The urgency of rethinking education — for Africa and the world

COMMENT

As the African Union heads of state and government gather in Addis Ababa under the new South African presidency, we call on them to address a situation that is an emergency for Africa and for the world: the need to rethink education.

We all know that greater investment in education is a must: to reach the sustainable development goal of inclusive quality education for all by 2030, we must overcome an estimated annual funding gap of $39-billion — 0.5% of global GDP. Unesco data shows that 258-million children are still not attending school, two-thirds of the 411-million children worldwide who lack basic literacy and numeracy skills are in school, and there are 750-million illiterate adults, two-thirds of whom are women. We need no further analyses to understand that the world is off-track. The international community needs to act — and it needs to act now.

At the same time, rethinking education — rethinking what we learn and how we learn — is also necessary. We would even argue that this is of equal or greater importance.  

Firstly, this crucial investment in education will bring results only if it is channelled within fit-for-purpose educational models. The ongoing learning crisis clearly demonstrates that this is not the case, as the basic learning needs of all children, youth and adults are not being met. We cannot possibly deliver on our development commitments without ensuring that all young citizens have a foundation of basic competencies for further education, training, employment and civic participation.  

Secondly, education is a critical tool to grapple with the major challenges facing the world this century — the need to embrace diversity, fight climate change and adapt to technological disruptions. This means taking into account advances in digital communications, automation and artificial intelligence, which are changing the way we live and the way we work, as well as the way we communicate, process knowledge and learn. This also means including environmental issues in curriculums, so that the next Greta Thunberg will not need to look beyond the classroom to find answers to her questions.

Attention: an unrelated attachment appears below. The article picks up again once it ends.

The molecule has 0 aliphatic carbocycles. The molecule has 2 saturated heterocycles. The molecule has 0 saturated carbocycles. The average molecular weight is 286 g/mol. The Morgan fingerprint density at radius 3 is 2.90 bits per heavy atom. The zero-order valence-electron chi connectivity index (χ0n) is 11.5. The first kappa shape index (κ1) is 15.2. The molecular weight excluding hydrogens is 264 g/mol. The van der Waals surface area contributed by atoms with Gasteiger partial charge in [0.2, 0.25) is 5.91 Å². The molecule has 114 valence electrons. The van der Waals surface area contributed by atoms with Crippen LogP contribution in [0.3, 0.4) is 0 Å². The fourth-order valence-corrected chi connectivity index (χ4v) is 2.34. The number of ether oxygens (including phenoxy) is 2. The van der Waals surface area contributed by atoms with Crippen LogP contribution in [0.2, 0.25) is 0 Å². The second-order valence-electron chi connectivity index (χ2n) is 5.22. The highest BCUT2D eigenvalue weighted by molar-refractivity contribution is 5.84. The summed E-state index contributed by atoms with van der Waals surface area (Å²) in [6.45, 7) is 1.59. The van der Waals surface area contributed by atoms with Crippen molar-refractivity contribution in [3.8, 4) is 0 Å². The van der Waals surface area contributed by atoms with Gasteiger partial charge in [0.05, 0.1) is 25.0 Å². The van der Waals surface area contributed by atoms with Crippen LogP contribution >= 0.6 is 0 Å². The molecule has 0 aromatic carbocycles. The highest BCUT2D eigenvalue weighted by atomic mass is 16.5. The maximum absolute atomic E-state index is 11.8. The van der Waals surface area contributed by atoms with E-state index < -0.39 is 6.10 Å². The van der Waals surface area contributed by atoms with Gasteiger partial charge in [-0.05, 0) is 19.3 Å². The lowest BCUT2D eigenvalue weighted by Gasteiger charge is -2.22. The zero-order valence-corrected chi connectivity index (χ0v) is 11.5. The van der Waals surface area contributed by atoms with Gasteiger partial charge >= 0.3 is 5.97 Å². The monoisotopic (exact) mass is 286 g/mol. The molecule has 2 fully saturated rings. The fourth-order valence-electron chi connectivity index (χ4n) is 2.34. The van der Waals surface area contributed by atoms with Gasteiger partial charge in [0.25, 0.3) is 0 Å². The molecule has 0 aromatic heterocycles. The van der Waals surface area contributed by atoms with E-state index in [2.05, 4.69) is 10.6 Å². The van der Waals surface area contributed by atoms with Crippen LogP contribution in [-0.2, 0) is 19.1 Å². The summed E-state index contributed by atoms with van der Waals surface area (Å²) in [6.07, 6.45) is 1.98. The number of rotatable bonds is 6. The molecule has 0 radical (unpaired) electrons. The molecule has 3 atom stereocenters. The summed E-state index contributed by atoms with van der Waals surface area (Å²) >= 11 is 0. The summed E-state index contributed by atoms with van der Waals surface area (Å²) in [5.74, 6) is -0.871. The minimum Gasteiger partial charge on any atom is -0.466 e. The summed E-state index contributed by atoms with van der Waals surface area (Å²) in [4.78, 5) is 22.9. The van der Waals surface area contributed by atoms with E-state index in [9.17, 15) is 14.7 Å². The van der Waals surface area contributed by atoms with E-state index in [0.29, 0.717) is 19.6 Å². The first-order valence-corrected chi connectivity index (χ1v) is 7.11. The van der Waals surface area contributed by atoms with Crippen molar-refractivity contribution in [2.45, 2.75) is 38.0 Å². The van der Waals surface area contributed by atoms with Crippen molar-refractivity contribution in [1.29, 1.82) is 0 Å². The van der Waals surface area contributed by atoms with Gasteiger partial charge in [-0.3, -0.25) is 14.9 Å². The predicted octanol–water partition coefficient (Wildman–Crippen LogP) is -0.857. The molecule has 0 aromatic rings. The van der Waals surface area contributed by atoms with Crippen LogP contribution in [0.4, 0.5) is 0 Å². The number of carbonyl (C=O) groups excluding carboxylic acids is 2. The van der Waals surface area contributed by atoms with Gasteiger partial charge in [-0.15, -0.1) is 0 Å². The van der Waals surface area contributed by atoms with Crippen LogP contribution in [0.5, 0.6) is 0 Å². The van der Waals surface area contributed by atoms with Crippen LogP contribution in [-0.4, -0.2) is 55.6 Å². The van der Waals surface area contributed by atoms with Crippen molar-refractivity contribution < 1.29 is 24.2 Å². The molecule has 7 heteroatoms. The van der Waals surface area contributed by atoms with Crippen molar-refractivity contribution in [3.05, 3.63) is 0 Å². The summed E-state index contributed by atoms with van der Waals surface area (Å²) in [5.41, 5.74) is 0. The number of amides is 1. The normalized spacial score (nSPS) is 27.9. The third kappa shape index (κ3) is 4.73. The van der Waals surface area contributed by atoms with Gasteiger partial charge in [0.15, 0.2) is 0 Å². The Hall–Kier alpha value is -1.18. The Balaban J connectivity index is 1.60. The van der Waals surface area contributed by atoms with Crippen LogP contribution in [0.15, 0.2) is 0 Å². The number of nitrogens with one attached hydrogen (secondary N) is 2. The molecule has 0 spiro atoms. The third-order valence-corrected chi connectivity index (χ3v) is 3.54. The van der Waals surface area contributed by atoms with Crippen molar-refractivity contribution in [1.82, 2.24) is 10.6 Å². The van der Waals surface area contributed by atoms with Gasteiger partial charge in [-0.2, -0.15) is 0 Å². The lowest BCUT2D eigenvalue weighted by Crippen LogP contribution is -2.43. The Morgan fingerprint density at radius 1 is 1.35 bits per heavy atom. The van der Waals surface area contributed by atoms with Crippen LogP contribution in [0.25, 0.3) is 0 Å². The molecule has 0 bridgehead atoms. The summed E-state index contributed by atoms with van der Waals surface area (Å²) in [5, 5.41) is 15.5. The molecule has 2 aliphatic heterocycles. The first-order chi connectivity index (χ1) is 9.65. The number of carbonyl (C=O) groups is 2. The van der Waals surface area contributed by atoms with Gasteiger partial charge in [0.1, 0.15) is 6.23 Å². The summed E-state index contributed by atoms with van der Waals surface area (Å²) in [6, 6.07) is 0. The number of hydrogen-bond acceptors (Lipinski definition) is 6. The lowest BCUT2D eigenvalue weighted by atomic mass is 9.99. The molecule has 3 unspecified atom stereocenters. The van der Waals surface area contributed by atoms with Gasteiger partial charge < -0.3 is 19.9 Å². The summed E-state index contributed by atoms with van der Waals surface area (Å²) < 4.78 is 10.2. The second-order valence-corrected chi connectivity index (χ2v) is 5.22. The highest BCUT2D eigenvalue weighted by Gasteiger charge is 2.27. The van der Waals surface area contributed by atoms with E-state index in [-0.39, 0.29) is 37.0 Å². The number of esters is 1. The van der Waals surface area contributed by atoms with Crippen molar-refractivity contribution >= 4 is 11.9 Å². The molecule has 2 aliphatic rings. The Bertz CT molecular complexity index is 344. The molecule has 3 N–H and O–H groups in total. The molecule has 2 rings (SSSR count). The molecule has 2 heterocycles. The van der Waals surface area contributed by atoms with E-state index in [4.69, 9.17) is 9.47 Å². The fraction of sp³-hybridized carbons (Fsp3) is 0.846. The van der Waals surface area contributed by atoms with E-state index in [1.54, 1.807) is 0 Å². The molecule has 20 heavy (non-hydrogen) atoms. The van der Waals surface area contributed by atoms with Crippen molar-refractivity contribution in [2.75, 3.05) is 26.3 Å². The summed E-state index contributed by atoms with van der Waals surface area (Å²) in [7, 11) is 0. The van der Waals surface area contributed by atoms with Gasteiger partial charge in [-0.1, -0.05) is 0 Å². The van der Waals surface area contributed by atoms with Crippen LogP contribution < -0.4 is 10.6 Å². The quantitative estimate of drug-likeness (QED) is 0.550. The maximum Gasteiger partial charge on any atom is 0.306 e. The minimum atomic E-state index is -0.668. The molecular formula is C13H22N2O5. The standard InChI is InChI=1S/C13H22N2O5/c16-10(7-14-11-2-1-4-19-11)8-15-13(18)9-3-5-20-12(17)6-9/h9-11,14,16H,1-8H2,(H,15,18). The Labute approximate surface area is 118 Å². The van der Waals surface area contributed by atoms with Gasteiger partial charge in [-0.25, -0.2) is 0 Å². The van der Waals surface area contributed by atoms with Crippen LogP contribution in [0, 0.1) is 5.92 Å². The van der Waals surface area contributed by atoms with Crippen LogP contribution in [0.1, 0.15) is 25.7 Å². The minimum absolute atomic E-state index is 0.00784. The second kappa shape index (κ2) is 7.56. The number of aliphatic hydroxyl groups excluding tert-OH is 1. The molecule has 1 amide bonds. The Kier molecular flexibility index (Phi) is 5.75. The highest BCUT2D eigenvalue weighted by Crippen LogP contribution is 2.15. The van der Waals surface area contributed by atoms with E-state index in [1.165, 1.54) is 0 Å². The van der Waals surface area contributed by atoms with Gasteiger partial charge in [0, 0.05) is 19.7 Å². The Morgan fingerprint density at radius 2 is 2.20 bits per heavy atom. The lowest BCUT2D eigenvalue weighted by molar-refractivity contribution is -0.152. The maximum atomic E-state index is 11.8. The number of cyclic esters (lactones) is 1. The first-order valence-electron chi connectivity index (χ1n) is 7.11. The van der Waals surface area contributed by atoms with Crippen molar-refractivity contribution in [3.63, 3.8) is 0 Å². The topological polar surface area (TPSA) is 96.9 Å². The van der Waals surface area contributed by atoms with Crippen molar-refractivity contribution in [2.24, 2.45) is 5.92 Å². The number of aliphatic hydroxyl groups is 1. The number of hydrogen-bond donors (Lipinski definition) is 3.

Only in this way will we be able to create educational models that give young people the tools to address the challenges of today and tomorrow. Today’s world is not only more interconnected, but also increasingly complex, uncertain and fragile. Education must aim to support human development by ensuring dignity, meaning and purpose. At the end of the day, holistic approaches will also have positive results for economic development.

Adapting existing approaches to address present and future challenges is no longer sufficient. We need to rethink the purpose of education and the organisation of learning. We need vision. 

In response to this, Unesco has launched a major new futures of education initiative that looks to 2050 and beyond. A newly formed International Commission on the Futures of Education has begun this work, which will build on a global debate with all citizens. We invite you all to join this global conversation to collectively shape the future of humanity and the planet.  

Audrey Azoulay is the director general of Unesco and Sahle-Work Zewde is the president of Ethiopia and the chair of the International Commission on the Future of Education 

Audrey Azoulay
Audrey Azoulay is the director general of Unesco
Sahle-Work Zewde
Sahle-Work Zewde is the president of Ethiopia and the chair of the International Commission on the Future of Education
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